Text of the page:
The Fair Labor Standards Act (FLSA), established in 1938, set out to provide U.S. workers with minimum wage, recordkeeping policies and even youth employment standards for full-time and part-time workers within the private sector. Overtime pay is one of the most quintessential benefits provided by the FLSA considering the importance that overworked employees are recognized and compensated for laboring longer than recommended by law. However, not all employees are eligible to receive overtime pay due to past restrictions. Now, lawmakers are challenging this statute in hopes of helping millions of Americans working long hours without fair pay.
U.S. Sens. Elizabeth Warren (D-Mass.), Patty Murray (D-Wash.) and Al Franken (D-Minn.) have all pledged to fight for the expansion of overtime pay protections under the FLSA. The Department of Labor (DOL) proposed a plan that would help extend overtime pay to nearly five million salaried Americans making up to $50,440. Since the 1970s, employers have only been required to provide overtime pay to employees making $23,660 or less.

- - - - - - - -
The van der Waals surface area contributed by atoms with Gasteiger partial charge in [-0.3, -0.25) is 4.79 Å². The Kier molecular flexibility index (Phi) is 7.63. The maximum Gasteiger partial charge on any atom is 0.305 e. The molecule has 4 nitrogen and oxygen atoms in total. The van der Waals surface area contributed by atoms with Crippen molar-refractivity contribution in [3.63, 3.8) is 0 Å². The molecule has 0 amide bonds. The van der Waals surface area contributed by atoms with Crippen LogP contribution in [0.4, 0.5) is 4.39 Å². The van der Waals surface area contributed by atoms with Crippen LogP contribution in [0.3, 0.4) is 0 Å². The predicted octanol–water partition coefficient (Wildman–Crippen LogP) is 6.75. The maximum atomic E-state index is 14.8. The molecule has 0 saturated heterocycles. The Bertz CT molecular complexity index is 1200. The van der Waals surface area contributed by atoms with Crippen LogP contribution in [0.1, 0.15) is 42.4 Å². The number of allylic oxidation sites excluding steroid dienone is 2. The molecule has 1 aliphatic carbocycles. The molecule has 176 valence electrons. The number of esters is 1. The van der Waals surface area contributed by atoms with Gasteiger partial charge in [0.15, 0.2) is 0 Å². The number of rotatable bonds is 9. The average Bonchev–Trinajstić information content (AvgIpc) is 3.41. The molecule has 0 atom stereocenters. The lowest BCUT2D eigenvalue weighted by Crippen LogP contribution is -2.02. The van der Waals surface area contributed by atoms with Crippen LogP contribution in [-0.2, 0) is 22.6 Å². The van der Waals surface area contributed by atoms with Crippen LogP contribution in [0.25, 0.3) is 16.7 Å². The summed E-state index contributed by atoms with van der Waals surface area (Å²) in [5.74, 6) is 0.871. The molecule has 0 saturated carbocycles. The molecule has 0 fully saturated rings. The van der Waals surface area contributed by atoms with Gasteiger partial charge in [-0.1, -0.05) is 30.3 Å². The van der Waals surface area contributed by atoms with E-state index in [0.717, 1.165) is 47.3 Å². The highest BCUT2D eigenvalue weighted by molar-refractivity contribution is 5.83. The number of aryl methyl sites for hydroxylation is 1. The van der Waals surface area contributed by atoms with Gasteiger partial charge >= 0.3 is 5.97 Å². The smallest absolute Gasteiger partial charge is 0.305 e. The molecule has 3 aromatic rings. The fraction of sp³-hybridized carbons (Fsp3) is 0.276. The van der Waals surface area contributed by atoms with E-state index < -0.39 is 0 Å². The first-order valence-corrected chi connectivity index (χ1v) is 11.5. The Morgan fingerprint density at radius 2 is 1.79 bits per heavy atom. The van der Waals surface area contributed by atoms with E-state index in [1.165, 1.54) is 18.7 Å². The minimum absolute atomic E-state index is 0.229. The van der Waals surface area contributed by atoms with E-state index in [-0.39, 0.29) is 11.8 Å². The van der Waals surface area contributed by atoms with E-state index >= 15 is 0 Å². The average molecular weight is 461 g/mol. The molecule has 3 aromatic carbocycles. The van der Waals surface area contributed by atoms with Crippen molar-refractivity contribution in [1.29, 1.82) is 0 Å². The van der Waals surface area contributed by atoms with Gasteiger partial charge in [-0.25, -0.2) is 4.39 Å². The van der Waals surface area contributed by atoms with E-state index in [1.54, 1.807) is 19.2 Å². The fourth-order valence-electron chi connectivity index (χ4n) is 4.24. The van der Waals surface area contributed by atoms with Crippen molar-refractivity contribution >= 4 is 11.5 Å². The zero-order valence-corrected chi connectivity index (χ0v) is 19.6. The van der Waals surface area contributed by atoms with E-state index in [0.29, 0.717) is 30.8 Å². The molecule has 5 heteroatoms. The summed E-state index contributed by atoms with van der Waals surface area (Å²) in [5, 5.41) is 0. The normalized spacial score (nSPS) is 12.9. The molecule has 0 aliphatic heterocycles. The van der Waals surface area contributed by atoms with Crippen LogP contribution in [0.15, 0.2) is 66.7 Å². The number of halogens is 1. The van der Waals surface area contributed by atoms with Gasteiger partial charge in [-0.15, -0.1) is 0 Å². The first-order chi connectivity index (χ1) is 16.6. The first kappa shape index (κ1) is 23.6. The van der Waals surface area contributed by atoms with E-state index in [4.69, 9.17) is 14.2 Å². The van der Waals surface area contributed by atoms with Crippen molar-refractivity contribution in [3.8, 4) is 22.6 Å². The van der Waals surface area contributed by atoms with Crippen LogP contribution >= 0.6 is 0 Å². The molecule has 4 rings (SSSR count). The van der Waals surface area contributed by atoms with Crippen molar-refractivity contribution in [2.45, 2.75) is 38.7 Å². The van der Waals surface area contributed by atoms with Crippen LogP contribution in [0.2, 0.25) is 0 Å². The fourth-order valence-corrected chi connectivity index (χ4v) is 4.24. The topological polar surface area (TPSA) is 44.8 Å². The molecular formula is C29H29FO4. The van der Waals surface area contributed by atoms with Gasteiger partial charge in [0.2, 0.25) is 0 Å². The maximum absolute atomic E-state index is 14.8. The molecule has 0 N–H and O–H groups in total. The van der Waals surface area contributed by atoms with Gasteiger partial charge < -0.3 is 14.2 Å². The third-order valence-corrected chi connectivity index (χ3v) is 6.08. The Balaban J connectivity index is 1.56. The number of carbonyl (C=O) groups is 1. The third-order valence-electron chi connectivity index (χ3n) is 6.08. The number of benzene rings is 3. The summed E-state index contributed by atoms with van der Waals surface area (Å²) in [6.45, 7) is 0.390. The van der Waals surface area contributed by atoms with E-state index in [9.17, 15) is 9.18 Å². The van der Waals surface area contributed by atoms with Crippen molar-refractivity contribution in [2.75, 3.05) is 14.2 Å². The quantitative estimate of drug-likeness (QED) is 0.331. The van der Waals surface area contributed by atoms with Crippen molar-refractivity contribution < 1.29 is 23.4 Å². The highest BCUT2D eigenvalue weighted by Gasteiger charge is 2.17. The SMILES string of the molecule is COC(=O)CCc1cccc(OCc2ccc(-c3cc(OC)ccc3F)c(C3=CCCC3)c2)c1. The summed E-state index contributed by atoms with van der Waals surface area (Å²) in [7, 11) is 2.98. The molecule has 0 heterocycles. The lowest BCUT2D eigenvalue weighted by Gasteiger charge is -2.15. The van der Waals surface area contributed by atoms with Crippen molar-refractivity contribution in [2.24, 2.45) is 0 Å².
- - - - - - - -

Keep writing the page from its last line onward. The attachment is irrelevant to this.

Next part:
The Senators’ letter, mailed to Labor Secretary Tom Perez this week, calls on the DOL to finalize the overtime pay proposal as soon as possible, claiming that the cost of education, childcare and retirement have all risen without the extension of overtime pay:
“As our economy continues to recover from the Great Recession, we, as a country, need to work on ways to help our economy grow from the middle out, not the top down,” wrote the Senators. “But today, despite longer working hours and higher productivity, workers’ wages have remained virtually unchanged. Millions of people are working harder than ever without basic overtime protections. We applaud the Department of Labor’s move to update the overtime pay threshold, and we are writing to request that you quickly finalize the rule to ensure millions of workers are paid fairly for the hours they work.”